Page 15

CALL 507-288-5201 • FAX 507-288-9560 E-MAIL:

MAYO & JM Class of 1968. 45th Reunion July 19 & 20, 2013. Clarion Inn, South Broadway. Festivities 5pm-Midnight both nights. Contact rhill2908@2yahoo. com with inquiries. h3,10-x

BUYING/SELLING Gold & Silver bars, coins, rings, diamonds, pocket watches, silver dollars, rare coins, currency, $5.00, $10.00, $20.00 Gold coins, Krugerands, sterling silver sets, anything marked 10-K, 14-K, 18-K, .925. Any gold or silver item. Compare prices before you sell. 32 years at the same retail location, Fairmont, Minnesota, Kuehl’s, 507-2353886. n10-x


Wednesday, July 10, 2013

PAID IN ADVANCE! MAKE $1000 A WEEK mailing brochures from home! Helping Home-Workers since 2001. Genuine Opportunity! No experience required. Start Immediately! (VOID IN SD) (MFPA)

HEALTH IF YOU USED the Mirena IUD between 2001-present and suffered perforationor embedment in the uterus requiring surgical removal, or had a child born with birth defects you may be entitled to compensation. Call Johnson Law and speak with female staff members 800/535-5727. MCAN CANADA DRUG CENTER is your choice for safe and affordable medications. Our licensed Canadian mail order pharmacy will provide you with savings of up to 75% on all your medication needs. Call today 800/259-1096 for $10.00 off your first prescription and free shipping. MCAN

EMPLOYMENT Help Us Help Others. There’s never been a better time to reach out to those in need. At Home Instead Senior Care, we’re seeking quality people who wish to make a difference by helping local seniors in their homes. Flexible schedules. No certification required, but passion for senior care is. Apply online: or call M-F, 8am - 4pm. 507-399-0079. TFNwk2- x CURRENTLY HIRING Full & Part Time Resident Assistants. All shifts available. No CNA required. Also Part Time Dishwasher and Part Time Housekeeper. Resident Assistants provide hands-on care, physical and emotional support to our residents. Oral and written communications skills along with strong work ethics required. We are an assisted living community for memory loss residents, enriching lives, and supporting families. Apply in person at: Cottagewood Senior Communities, 4220 NW 55th St., Rochester, MN 55901. 507-286-8528. We offer benefits: Health, Dental, 401K and more. Gentle Touch Health Initiatives. EOE. h26,3,10,17-x HELP WANTED: Human Services: accepting resumes. Degree and experience. PT, intermittent to state toward FT. PO Box 563, Austin, MN. 55912. h3,10,17-o.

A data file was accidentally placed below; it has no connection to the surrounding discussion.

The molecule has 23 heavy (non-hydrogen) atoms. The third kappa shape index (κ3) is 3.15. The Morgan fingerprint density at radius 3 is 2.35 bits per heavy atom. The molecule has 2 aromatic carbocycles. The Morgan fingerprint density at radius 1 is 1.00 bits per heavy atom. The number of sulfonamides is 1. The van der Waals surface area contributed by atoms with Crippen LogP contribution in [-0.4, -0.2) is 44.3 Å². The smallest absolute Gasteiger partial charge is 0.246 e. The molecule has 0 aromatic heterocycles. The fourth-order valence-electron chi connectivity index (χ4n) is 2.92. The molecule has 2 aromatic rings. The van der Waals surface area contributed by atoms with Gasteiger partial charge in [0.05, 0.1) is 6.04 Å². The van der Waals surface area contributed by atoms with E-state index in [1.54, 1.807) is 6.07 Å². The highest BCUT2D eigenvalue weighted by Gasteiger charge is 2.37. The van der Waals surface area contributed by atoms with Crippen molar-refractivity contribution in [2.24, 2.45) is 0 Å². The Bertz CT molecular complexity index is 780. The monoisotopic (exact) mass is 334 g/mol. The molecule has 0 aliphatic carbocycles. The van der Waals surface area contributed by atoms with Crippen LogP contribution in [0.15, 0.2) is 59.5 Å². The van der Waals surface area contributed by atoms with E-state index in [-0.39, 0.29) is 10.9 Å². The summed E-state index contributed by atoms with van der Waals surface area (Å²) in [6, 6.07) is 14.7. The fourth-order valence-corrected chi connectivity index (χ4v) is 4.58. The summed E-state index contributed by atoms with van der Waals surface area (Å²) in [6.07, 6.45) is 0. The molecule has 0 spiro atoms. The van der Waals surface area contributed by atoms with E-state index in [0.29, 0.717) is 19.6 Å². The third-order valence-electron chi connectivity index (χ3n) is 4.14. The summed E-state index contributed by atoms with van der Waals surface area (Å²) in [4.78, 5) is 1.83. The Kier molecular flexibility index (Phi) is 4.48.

MEDICAL ALERT for Seniors - 24/7 monitoring. Free equipment. Free shipping. Nationwide service. $29.95/month. Call Medical Guardian today 888/9183581. MCAN ATTENTION SLEEP APNEA SUFFERERS with Medicare. Get CPAP Replacement Supplies at little or NO COST, plus FREE home delivery! Best of all, prevent red skin sores and bacterial infection! Call 1-888-859-7796 (MFPA)

AUTO CASH FOR CARS: All cars/trucks wanted. Running or not! Top dollar paid. We come to you! Any make/model. Call for instant offer: 800/871-9145. MCAN

EMPLOYMENT PART-TIME ADMINISTRATIVE ASSISTANT needed for mental health practice. 20-25 hours per week. Flexible scheduling. Duties include filing, accounting, office correspondence, data entry, interaction with clients upon check-in, and answering phones. Candidate must be self-motivated and have experience working with diverse populations, understand or be willing to learn about data privacy, have excellent communication skills and be versed in Microsoft Office programs. Please send application, resume, and cover letter to or Attn: Office Manager 1652 Greenview Dr. SW Suite 290 Rochester, MN 55902. h26,3,10-o